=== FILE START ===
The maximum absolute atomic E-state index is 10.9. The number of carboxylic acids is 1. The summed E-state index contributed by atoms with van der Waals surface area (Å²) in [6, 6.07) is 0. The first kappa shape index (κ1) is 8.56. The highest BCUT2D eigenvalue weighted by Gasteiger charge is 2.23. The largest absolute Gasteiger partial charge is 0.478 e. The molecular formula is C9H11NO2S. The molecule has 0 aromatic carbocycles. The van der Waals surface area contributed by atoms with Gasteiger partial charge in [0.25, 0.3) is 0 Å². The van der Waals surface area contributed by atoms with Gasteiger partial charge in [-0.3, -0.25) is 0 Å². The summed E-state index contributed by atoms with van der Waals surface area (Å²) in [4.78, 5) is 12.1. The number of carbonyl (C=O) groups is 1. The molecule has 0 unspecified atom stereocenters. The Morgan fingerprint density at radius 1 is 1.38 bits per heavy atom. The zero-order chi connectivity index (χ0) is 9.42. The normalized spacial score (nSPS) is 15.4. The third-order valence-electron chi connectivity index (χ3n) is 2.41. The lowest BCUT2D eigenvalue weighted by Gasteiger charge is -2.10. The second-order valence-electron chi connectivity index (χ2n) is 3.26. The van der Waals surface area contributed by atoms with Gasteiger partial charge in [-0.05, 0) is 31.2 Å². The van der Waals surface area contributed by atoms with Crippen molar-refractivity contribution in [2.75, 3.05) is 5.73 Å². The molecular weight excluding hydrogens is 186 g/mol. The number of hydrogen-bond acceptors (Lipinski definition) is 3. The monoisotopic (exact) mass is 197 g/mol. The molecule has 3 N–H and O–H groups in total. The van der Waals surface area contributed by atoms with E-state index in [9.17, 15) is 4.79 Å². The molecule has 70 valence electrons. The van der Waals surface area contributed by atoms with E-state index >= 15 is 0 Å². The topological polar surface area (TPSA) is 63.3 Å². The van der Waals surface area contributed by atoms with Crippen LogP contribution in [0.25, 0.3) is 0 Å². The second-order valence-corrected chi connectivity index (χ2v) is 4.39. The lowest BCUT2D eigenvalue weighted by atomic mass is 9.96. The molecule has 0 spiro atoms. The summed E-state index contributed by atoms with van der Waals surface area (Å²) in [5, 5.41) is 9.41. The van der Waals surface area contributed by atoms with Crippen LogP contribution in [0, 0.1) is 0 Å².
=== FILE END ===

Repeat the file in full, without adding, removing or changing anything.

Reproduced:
The maximum absolute atomic E-state index is 10.9. The number of carboxylic acids is 1. The summed E-state index contributed by atoms with van der Waals surface area (Å²) in [6, 6.07) is 0. The first kappa shape index (κ1) is 8.56. The highest BCUT2D eigenvalue weighted by Gasteiger charge is 2.23. The largest absolute Gasteiger partial charge is 0.478 e. The molecular formula is C9H11NO2S. The molecule has 0 aromatic carbocycles. The van der Waals surface area contributed by atoms with Gasteiger partial charge in [0.25, 0.3) is 0 Å². The van der Waals surface area contributed by atoms with Gasteiger partial charge in [-0.3, -0.25) is 0 Å². The summed E-state index contributed by atoms with van der Waals surface area (Å²) in [4.78, 5) is 12.1. The number of carbonyl (C=O) groups is 1. The molecule has 0 unspecified atom stereocenters. The Morgan fingerprint density at radius 1 is 1.38 bits per heavy atom. The zero-order chi connectivity index (χ0) is 9.42. The normalized spacial score (nSPS) is 15.4. The third-order valence-electron chi connectivity index (χ3n) is 2.41. The lowest BCUT2D eigenvalue weighted by Gasteiger charge is -2.10. The second-order valence-electron chi connectivity index (χ2n) is 3.26. The van der Waals surface area contributed by atoms with Gasteiger partial charge in [-0.05, 0) is 31.2 Å². The van der Waals surface area contributed by atoms with Crippen molar-refractivity contribution in [2.75, 3.05) is 5.73 Å². The molecular weight excluding hydrogens is 186 g/mol. The number of hydrogen-bond acceptors (Lipinski definition) is 3. The monoisotopic (exact) mass is 197 g/mol. The molecule has 3 N–H and O–H groups in total. The van der Waals surface area contributed by atoms with E-state index in [9.17, 15) is 4.79 Å². The molecule has 70 valence electrons. The van der Waals surface area contributed by atoms with E-state index >= 15 is 0 Å². The topological polar surface area (TPSA) is 63.3 Å². The van der Waals surface area contributed by atoms with Crippen LogP contribution in [0.25, 0.3) is 0 Å². The second-order valence-corrected chi connectivity index (χ2v) is 4.39. The lowest BCUT2D eigenvalue weighted by atomic mass is 9.96. The molecule has 0 spiro atoms. The summed E-state index contributed by atoms with van der Waals surface area (Å²) in [5, 5.41) is 9.41. The van der Waals surface area contributed by atoms with Crippen LogP contribution in [0, 0.1) is 0 Å².